Don’t get me wrong. Virtual education is most likely on the horizon, but not now. It will be several years before this method of teaching will be fine-tuned enough and globally accepted enough as the best way to teach a child..
Here in Georgia and down in Florida there are several virtual school systems as evidenced by internet sites. In fact that’s where LePage got his ideas about this whole thing, from former Governor Jeb Bush down in Florida. Anyone who follows educational standings knows that, historically, Georgia and Florida stand very low on the ladder when it comes to the quality of their state’s educational systems and the standings of their students. They produce great football players though. See where I’m going here?
In a special report in the Portland Press Herald, here’s what staff writer, Colin Woodard found.
The report is called: Special Report: The profit motive behind virtual schools in Maine. The documents they found exposed “the flow of money and influence from corporations that stand to profit from state leaders’ efforts to expand and deregulate digital education.”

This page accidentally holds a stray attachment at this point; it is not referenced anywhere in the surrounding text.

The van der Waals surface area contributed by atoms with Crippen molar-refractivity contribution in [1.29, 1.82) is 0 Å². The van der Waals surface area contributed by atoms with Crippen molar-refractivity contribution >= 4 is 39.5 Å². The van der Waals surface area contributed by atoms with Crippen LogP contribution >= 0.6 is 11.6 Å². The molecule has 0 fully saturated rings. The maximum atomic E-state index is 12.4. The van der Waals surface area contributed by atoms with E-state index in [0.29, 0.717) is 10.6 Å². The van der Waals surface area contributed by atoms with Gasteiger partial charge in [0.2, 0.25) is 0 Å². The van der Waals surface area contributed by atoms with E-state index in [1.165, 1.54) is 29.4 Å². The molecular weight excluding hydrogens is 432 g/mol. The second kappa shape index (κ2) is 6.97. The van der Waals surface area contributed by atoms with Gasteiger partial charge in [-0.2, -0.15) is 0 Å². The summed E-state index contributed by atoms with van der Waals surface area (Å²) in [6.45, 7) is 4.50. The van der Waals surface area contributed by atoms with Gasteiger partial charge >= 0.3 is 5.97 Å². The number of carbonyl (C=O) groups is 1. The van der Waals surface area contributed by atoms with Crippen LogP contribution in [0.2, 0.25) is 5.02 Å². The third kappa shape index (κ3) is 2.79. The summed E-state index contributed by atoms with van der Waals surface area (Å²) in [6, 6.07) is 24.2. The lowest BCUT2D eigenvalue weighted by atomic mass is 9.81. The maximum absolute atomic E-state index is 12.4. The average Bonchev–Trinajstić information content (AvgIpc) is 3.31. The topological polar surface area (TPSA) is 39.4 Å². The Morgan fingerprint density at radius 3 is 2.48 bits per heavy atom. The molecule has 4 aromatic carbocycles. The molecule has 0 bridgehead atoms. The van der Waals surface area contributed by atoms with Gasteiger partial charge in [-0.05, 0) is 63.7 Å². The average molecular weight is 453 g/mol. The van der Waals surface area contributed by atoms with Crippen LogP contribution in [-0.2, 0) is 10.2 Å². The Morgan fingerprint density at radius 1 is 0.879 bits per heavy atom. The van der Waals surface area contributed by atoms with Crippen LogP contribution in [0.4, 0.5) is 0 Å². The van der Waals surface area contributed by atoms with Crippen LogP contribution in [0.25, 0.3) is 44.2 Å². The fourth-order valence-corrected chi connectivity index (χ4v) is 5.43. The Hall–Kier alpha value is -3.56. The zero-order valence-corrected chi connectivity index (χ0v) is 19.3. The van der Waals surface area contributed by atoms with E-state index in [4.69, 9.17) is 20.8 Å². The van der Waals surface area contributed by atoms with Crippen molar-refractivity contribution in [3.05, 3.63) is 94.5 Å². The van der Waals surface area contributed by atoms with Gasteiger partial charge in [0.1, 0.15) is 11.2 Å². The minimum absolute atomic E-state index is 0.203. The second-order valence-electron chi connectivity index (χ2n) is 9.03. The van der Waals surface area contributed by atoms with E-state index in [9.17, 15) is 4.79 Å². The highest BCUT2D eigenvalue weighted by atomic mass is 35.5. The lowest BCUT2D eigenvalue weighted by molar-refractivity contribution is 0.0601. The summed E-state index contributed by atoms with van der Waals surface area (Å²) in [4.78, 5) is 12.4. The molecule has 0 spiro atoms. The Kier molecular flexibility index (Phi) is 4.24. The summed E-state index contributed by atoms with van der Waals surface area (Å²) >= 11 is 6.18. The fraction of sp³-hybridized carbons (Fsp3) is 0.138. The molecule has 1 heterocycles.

It is an extensive report, but the key findings are:
“Maine’s digital education agenda is being guided behind the scenes by out-of-state companies who stand to profit on the changes.”
“LePage was guided and relied heavily on former Gov. Jeb Bush’s ‘Foundation for Excellence in Education.’ The foundation is a conservative think tank which writes policies creating taxpayer-funded virtual schools.”
“This foundation and its top officials receive funding from online education companies, which will profit if the initiatives go forward.”
“Virtual schools have no classrooms, little or no in-person teaching and a poor track record compared to public schools.”
So there you are. Maybe Joe and Paul should go off to some offshore island and set up a whole new community so they can live happily ever after in a new-wave, dare I say it--Socialist, paradise.
As I said, opinions are welcome. I promise not to put my own “spin” on them. I have done my venting for the day. Thanks for listening.